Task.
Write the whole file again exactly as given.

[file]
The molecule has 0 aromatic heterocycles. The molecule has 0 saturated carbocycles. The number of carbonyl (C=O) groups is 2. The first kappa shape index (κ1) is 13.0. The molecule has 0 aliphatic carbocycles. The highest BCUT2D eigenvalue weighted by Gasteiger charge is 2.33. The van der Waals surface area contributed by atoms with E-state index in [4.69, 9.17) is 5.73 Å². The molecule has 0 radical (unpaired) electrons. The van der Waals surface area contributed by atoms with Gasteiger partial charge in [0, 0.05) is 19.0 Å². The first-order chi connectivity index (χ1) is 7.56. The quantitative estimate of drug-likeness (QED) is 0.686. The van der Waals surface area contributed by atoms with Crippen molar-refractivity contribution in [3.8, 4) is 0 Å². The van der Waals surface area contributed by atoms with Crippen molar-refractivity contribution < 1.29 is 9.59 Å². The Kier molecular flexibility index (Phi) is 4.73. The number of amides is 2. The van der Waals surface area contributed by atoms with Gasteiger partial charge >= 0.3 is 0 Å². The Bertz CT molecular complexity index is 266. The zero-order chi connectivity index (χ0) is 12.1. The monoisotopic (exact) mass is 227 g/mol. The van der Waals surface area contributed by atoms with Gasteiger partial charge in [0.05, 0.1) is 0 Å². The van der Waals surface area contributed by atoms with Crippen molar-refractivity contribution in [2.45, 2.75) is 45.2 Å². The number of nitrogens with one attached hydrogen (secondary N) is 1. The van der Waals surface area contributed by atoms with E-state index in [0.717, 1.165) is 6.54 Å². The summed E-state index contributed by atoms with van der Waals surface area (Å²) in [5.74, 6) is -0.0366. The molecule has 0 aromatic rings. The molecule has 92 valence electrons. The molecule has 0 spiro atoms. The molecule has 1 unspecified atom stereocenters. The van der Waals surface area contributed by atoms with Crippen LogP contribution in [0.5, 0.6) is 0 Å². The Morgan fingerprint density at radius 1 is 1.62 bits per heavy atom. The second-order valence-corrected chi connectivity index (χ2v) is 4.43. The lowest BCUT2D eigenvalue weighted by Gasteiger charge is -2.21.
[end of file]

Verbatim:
The molecule has 0 aromatic heterocycles. The molecule has 0 saturated carbocycles. The number of carbonyl (C=O) groups is 2. The first kappa shape index (κ1) is 13.0. The molecule has 0 aliphatic carbocycles. The highest BCUT2D eigenvalue weighted by Gasteiger charge is 2.33. The van der Waals surface area contributed by atoms with E-state index in [4.69, 9.17) is 5.73 Å². The molecule has 0 radical (unpaired) electrons. The van der Waals surface area contributed by atoms with Gasteiger partial charge in [0, 0.05) is 19.0 Å². The first-order chi connectivity index (χ1) is 7.56. The quantitative estimate of drug-likeness (QED) is 0.686. The van der Waals surface area contributed by atoms with Crippen molar-refractivity contribution in [3.8, 4) is 0 Å². The van der Waals surface area contributed by atoms with Crippen molar-refractivity contribution < 1.29 is 9.59 Å². The Kier molecular flexibility index (Phi) is 4.73. The number of amides is 2. The van der Waals surface area contributed by atoms with Gasteiger partial charge >= 0.3 is 0 Å². The Bertz CT molecular complexity index is 266. The zero-order chi connectivity index (χ0) is 12.1. The monoisotopic (exact) mass is 227 g/mol. The van der Waals surface area contributed by atoms with Gasteiger partial charge in [0.05, 0.1) is 0 Å². The van der Waals surface area contributed by atoms with Crippen molar-refractivity contribution in [2.45, 2.75) is 45.2 Å². The number of nitrogens with one attached hydrogen (secondary N) is 1. The van der Waals surface area contributed by atoms with E-state index in [0.717, 1.165) is 6.54 Å². The summed E-state index contributed by atoms with van der Waals surface area (Å²) in [5.74, 6) is -0.0366. The molecule has 0 aromatic rings. The molecule has 92 valence electrons. The molecule has 0 spiro atoms. The molecule has 1 unspecified atom stereocenters. The van der Waals surface area contributed by atoms with Crippen LogP contribution in [0.5, 0.6) is 0 Å². The Morgan fingerprint density at radius 1 is 1.62 bits per heavy atom. The second-order valence-corrected chi connectivity index (χ2v) is 4.43. The lowest BCUT2D eigenvalue weighted by Gasteiger charge is -2.21.